The Flapping Wings of my Personal Butterfly

My last post was inspired in part by the well-documented and somewhat self-evident Butterfly Effect.

Indeed, most of my thinking is in response, one way or another, to this concept. For when I reflect on my actions, I am concerned first and foremost with their effect. Underneath that focus there is an assumption of some level of  agent efficacy that may or may not exist.

The things we quibble and quarrel about, like Good and Evil, Accountability and Blame,  Morality and Righteousness, God and Country, are shallow and somewhat vacuous intellectual romps compared to the really hard and far more fundamental question of just how much a flapping butterfly wing matters.

On the one hand, proof of mattering is all around us.

That may not seem so obvious when we describe the Butterfly Effect as the flap of butterfly wings on one side of the  globe causing a Tsunami on the other side. It may even sound absurd. But it becomes less so when we call it the more technical sounding Chaos Theory and look at it instead as simply saying that a small change can have huge effects down the road.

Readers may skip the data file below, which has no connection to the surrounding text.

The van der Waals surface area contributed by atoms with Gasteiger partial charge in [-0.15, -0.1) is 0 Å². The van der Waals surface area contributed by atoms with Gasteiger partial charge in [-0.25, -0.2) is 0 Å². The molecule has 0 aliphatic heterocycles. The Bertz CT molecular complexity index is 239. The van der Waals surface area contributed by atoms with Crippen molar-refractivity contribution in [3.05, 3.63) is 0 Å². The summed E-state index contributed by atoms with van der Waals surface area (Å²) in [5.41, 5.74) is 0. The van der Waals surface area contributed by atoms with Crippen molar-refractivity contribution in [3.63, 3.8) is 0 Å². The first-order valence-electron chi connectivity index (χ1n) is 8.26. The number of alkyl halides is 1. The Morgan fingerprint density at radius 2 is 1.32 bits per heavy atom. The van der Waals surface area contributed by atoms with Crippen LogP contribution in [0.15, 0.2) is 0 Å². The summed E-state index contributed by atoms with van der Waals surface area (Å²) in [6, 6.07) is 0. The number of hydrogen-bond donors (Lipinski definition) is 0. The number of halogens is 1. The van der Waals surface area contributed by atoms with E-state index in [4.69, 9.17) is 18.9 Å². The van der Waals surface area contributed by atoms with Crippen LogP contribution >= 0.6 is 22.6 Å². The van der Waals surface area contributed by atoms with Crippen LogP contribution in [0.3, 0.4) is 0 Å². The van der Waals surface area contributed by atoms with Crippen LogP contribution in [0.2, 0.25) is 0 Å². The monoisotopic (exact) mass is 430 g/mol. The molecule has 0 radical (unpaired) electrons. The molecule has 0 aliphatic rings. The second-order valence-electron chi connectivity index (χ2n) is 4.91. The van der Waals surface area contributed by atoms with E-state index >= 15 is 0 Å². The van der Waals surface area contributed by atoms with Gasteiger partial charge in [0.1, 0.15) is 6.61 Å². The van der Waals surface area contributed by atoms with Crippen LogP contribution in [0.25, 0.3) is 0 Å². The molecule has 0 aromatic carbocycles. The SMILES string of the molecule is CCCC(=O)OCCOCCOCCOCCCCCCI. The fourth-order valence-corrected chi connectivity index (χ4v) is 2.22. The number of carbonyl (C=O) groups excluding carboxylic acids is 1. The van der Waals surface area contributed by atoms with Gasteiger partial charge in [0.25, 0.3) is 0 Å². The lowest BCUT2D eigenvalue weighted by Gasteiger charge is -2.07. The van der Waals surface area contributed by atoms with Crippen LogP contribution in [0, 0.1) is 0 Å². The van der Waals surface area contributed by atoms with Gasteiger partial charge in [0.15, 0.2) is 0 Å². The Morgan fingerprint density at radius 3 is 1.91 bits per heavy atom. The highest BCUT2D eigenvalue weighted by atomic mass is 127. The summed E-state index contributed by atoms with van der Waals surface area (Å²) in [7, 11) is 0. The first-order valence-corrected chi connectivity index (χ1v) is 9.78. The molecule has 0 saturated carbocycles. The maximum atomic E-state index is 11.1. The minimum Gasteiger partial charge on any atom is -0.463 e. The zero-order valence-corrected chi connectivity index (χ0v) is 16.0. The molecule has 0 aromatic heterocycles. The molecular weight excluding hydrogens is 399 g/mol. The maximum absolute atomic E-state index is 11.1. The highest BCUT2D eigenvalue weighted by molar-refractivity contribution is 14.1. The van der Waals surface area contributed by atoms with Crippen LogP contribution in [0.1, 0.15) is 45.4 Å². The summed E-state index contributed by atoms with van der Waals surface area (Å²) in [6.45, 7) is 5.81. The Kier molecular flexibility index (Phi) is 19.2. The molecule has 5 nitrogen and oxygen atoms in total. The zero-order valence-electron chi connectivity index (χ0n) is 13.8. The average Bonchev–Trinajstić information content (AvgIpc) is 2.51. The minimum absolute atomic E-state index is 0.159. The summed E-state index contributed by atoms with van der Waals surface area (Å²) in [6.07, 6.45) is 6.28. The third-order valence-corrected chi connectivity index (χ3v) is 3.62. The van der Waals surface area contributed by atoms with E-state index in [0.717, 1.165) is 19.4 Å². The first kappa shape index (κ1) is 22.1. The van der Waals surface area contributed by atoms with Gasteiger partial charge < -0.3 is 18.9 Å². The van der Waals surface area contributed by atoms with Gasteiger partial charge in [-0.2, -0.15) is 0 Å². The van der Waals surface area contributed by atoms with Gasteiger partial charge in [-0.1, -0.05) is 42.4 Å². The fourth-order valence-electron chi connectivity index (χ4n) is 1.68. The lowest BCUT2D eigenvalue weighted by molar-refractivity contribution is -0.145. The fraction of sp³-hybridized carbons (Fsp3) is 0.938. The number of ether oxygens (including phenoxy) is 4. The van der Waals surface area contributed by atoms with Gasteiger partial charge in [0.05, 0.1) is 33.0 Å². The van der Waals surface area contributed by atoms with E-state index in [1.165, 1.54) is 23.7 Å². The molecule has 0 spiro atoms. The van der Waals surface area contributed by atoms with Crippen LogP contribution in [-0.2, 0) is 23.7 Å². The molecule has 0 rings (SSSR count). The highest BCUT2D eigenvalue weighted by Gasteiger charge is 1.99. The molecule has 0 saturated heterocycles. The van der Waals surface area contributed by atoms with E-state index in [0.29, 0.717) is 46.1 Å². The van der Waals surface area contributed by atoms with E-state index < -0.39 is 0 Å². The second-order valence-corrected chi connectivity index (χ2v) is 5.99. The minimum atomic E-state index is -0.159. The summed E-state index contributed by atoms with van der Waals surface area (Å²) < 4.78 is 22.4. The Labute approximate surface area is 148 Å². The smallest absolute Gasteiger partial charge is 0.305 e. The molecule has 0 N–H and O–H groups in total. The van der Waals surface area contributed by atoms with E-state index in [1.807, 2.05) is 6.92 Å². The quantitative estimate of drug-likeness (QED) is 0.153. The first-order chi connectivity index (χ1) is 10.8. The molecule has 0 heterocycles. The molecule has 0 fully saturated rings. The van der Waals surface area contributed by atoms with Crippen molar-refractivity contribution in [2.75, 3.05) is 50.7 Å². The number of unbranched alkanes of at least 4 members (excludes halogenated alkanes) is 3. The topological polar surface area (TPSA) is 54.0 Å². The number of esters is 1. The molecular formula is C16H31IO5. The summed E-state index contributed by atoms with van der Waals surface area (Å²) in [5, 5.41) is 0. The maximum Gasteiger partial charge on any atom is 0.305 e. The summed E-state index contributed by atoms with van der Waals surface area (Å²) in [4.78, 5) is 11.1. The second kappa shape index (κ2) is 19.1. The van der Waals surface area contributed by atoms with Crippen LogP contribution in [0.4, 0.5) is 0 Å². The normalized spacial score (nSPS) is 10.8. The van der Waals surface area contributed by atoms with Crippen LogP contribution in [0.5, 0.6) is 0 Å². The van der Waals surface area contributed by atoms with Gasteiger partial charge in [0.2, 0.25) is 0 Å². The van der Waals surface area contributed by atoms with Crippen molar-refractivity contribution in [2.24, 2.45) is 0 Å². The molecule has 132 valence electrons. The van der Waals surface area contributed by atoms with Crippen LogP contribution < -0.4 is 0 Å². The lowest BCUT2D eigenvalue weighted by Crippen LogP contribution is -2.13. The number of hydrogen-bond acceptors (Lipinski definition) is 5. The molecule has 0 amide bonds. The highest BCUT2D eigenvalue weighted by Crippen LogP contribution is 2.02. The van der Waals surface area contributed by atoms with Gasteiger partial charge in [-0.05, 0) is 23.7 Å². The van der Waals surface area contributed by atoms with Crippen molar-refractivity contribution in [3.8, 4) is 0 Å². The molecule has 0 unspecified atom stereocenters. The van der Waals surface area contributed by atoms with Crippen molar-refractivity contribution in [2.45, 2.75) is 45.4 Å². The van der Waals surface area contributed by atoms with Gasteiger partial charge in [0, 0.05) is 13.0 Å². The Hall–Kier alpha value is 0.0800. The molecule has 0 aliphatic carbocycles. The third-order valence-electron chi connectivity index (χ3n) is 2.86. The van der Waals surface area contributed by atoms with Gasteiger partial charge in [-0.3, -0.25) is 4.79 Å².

And it becomes immediately personal when viewed in terms of us existing at all.

“Us” in the plural sense, certainly, when you realize how many extinctions have occurred, but here I am meaning “us” in the singular sense: you, me,  and other would-be agents of change.

For when I reflect on my own existence, I can’t help being awestruck at how amazing it is that I am here at all. My presence might not seem like a particularly grand effect when viewed by someone other than me, but from the biased perspective of JD Fox, it is an inconceivably huge effect

But  the other hand is present, too:

Effects can be easily wiped out. One vote makes a difference. But an opposite vote cancels it. The flapping of wings can have an effect. But  the flapping of other wings can negate it. I am here, but I could have easily never been.

Such things in no way disprove the butterfly effect, of course, since those negations are also reliant on the small changes of long ago and act instead as further proof.  But they humble me, as I not only look at myself, but I look at the systems and processes involved.

The further out we move our lens, the more the effects, however huge,  get negated.  Trump’s insane tantrum-tweets, Kim Jong-un’s childish missile-waving, and all the other imbecilic, get-out-of-my-sandbox acts that spin us into hysterics are to the universe like a drop of water clinging to the edge of a pail.

That’s been left out in the hot sun.